Getting Involved

There has never been a more exciting time to be a part of EHOD and so whether there is a local character or connection to a local figure of note you would like to celebrate, a historic area you want to see recognised or simply want to tell the story of your home, workplace, or community we would love you to take part. This year EHOD is offering both an in person visitor experience, (dependent upon current restrictions that may be in place in September) and a digital offering. Register for EHOD here

EHOD offers the opportunity to showcase the stories and places you care about. We don’t define “heritage” – that is up to you!

The only requirement we have is that your place, space or story is provided free of charge to the public for EHOD and it has heritage at its core. 

This year the theme is “Inclusion-exploring our hidden history together.”  European Heritage Days has always been about bringing people together to appreciate the heritage and culture right on their doorstep.  For EHOD 2021 we want to go one step further and ensure that EHOD is accessible to everyone with events and activities right across Northern Ireland that interest people from all cultures and backgrounds.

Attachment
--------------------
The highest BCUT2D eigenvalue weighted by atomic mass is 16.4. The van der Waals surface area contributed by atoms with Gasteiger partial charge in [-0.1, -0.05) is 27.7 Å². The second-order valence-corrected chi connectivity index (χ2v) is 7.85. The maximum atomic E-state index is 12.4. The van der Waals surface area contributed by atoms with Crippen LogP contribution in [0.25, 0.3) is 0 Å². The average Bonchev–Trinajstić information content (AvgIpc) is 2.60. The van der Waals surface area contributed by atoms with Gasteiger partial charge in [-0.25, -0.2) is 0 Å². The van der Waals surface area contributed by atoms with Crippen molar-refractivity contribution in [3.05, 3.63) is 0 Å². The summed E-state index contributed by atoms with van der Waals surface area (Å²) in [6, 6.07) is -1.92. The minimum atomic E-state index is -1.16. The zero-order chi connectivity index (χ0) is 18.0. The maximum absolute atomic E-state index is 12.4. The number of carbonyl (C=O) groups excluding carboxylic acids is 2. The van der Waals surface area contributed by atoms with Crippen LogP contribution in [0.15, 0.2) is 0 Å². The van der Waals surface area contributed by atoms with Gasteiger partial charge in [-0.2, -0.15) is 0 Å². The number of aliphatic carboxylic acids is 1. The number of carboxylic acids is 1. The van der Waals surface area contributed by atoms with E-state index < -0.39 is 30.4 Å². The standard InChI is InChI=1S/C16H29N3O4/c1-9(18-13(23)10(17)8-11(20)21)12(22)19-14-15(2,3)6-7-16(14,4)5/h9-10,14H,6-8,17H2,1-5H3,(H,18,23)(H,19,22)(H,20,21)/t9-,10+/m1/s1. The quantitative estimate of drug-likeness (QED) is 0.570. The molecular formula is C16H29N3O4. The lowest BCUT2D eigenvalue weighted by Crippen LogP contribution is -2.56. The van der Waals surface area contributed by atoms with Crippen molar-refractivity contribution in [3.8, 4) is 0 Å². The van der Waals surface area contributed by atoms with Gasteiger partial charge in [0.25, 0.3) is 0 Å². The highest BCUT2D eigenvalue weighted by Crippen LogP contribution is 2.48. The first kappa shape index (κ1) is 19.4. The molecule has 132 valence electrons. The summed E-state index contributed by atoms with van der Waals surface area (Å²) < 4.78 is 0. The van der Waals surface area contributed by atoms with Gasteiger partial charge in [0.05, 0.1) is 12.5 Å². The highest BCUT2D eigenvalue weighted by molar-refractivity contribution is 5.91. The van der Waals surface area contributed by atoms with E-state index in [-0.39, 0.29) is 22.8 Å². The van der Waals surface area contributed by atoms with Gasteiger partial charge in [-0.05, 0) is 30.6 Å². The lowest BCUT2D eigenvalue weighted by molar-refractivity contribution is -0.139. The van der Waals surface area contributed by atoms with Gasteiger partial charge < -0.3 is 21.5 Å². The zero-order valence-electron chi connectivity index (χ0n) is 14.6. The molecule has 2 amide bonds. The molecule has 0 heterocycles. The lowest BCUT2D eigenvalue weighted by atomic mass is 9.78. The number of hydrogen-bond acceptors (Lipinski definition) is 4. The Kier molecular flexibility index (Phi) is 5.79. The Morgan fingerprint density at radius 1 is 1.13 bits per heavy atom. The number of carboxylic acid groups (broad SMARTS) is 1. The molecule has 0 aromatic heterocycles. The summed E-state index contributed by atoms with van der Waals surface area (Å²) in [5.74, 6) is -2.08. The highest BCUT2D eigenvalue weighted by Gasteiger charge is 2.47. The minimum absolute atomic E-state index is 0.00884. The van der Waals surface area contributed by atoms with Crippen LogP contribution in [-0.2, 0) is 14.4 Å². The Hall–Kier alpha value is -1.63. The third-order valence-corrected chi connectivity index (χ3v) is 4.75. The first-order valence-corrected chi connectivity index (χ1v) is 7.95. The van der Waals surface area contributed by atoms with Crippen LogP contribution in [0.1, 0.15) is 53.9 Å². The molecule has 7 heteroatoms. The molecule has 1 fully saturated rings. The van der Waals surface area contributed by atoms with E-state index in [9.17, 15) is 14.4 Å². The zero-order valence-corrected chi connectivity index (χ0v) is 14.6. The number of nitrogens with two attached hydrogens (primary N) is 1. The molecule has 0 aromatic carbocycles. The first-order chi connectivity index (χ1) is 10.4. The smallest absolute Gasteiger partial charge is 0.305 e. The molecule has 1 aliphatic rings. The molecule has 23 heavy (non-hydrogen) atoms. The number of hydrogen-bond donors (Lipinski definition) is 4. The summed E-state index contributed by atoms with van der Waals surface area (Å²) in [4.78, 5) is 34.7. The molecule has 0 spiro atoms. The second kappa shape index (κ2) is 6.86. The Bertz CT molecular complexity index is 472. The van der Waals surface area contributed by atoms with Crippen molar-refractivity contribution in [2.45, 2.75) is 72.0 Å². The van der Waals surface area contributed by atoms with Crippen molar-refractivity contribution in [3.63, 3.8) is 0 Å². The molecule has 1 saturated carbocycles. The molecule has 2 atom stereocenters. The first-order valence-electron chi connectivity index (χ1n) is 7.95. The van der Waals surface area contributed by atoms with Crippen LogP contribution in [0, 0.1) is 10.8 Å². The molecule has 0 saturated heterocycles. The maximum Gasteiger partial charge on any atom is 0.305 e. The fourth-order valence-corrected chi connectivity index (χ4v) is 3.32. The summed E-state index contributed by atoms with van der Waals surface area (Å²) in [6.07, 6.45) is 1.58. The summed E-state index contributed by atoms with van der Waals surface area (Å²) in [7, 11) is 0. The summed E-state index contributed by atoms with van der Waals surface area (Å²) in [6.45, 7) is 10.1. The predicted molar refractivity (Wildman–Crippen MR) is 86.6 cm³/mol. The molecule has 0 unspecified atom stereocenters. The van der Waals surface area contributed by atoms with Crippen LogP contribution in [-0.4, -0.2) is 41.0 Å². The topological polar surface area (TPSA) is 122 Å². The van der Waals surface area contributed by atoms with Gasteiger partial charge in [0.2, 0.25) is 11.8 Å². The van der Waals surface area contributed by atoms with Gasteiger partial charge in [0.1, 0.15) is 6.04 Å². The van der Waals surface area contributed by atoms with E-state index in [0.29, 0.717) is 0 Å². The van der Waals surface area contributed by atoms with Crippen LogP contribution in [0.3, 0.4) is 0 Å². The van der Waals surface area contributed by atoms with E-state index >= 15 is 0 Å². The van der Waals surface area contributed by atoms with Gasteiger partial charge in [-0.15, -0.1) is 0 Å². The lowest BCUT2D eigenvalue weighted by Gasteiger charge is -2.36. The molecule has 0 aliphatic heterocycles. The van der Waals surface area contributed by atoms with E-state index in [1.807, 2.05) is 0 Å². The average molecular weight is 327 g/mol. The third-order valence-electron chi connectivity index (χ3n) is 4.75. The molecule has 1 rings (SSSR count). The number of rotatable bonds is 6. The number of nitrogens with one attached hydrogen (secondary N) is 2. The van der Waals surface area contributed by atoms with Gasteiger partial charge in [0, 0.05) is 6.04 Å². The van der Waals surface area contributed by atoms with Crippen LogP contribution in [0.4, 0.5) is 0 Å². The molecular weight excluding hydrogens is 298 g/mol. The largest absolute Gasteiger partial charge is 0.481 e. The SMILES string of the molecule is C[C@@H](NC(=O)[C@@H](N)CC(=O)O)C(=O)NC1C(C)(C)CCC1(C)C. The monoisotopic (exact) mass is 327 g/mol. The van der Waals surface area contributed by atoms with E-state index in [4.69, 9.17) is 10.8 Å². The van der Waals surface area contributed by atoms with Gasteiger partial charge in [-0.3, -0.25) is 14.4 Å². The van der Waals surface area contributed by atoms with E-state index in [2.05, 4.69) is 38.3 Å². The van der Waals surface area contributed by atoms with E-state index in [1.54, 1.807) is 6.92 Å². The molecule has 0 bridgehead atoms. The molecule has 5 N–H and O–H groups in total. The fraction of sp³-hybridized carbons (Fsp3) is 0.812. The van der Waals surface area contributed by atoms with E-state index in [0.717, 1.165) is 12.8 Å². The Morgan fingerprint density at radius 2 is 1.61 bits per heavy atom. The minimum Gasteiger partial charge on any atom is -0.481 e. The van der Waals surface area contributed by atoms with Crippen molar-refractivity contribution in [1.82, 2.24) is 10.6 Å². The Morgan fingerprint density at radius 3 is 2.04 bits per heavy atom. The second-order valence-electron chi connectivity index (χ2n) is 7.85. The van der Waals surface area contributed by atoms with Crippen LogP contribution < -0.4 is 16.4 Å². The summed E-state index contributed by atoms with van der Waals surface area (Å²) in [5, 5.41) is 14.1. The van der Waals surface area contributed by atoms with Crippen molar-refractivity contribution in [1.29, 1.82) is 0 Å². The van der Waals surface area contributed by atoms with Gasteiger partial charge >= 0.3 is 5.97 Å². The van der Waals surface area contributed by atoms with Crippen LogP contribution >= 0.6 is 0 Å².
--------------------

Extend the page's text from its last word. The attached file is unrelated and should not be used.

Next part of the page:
APT Bulletin – Materials Themed Issue

The Association for Preservation Technology International (APT) and the APT Technical Committee for Materials seek abstract submissions for a special materials-themed issue of the APT Bulletin. This special edition will focus on the controversies, challenges, and developments in architectural materials conservation and preservation philosophy and practice. We are seeking articles centering on challenges in materials science, materials conservation, or preservation design concerning specific individual architectural materials or material assemblies. Articles could illustrate debates surrounding materials selection or use differing international viewpoints, unique technical interventions, cross-discipline collaboration, and substitute materials. We invite submissions focusing on materials aspects of architectural conservation and preservation technology such as but not limited to the following:  

• Challenges and issues in materials testing methods and testing programs.